Tips 'n Tricks

Tip: Rails on OSX, Apache 1.3

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Here's a little tip for running Rails apps on OSX's default install of Apache 1.3: make sure the dispatch.cgi file has the correct shebang line, i.e.:

#!/usr/local/bin/ruby

In the app I was trying to run it was set to a different path so wouldn't work - lots of hair-pulling later and I got it working.

Migrate SSL certs from IIS to Apache

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Migrating away from IIS feels like taking a breath of air on a cool, crisp morning - it is thoroughly invigorating and refreshes your entire body^H^H^H^Hserver. Aside from the basic site configuration, the only tricky part is getting the SSL certificates out of IIS and into Apache. As it turns out there are only a few short steps - export the certificate out of IIS, run three commands in DOS and then hook 'em up in your httpd.conf! Pretty easy, as Pete Freitag explains the steps. After doing this for five domains today, I can tell you that it works and is really pretty painless, much less painless than renewing certificates in IIS.

Reasons to use Apache instead of IIS

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I've been a web server administrator for many years, typically as a secondary task along side web development, and I'm reminded time after time how much I dislike using IIS, Microsofts web server. As a gift to the universe, here are my reasons for disliking IIS and preferring Apache:

  • SSL management is a pain. When renewing certificates in IIS you have to create a dummy web site and do several side-steps and tangos. With Apache you simply renew the certificate at the certificate authority and replace the file on your server (or paste it into the control panel, if you have one).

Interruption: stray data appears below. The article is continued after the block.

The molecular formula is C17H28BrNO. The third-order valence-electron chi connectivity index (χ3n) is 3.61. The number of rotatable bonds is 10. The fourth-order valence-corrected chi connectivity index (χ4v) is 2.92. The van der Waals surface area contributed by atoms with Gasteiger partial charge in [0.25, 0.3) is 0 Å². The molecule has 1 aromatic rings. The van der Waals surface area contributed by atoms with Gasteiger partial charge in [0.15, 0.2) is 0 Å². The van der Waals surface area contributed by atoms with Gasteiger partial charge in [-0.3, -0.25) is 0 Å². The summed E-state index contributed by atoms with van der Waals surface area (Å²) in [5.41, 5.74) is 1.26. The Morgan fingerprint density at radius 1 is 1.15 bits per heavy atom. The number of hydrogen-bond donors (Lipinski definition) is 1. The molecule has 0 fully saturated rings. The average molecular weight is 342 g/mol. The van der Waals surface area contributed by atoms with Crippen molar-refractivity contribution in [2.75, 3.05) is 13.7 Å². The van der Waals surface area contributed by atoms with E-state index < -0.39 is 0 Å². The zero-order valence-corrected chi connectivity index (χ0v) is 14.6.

• Clean URLs. Apache comes bundled with a plugin for turning ugly URLs like "http://www.mc-kenna.com/index.php?function=blog&id=5" into "http://www.mc-kenna.com/blog/5". IIS doesn't have one built-in and the addons I've tried have been a bit odd.
  • Configuration files vs registry. Apache uses plain text files for all of the configuration and can load files from any directory you might have on the server, so that...
    • you can keep your site's configuration nestled within your site's codebase (outside of the publicly accessible directory structure, of course) for revision management;
    • it makes it easy to write scripts to create new sites as they're all very much the same;
    • you can more easily find the setting you want to change.

    With IIS 6 (and older) you use a GUI tool that updates registry settings - not very script or revision management friendly and at times difficult to get around.

It is worth noting at this point that the upcoming IIS 7, bundled as part of Windows Server 2007 aka "Longhorn", will use text files for configuration, I guess they finally saw the benefit of doing it this way.

The way I see it there's one reason to use IIS over Apache:

  • You need to use ASP or .NET.

otherwise you should use Apache.

Apache log rotation on Windows (update)

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Way back when I wrote how to do log rotation for Apache on Windows. Well, as it turns out there's a better way that is available with the recent discover of ApacheLounge.org - there's a module/plugin for Apache that can do log rotation automagically called mod_log_rotate that'll be easier to use and won't leave tonnes of zombie tasks running if you restart Apache. Much nicer.

Apache commercial support

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Many corporations require that all software used have a commercial support structure available to cope with worst-case scenarios. Typically many open-source applications in use today don't have support available from the core development team, and the ubiquitous Apache HTTPd web server is no different. To the rescue is the company Covalent who can provide not only support for several of the Apache products but also make a customized bundle available of Apache HTTPd, Tomcat and several other applications. Obviously this support is not going to be free, but if you need it they're worth giving at try.

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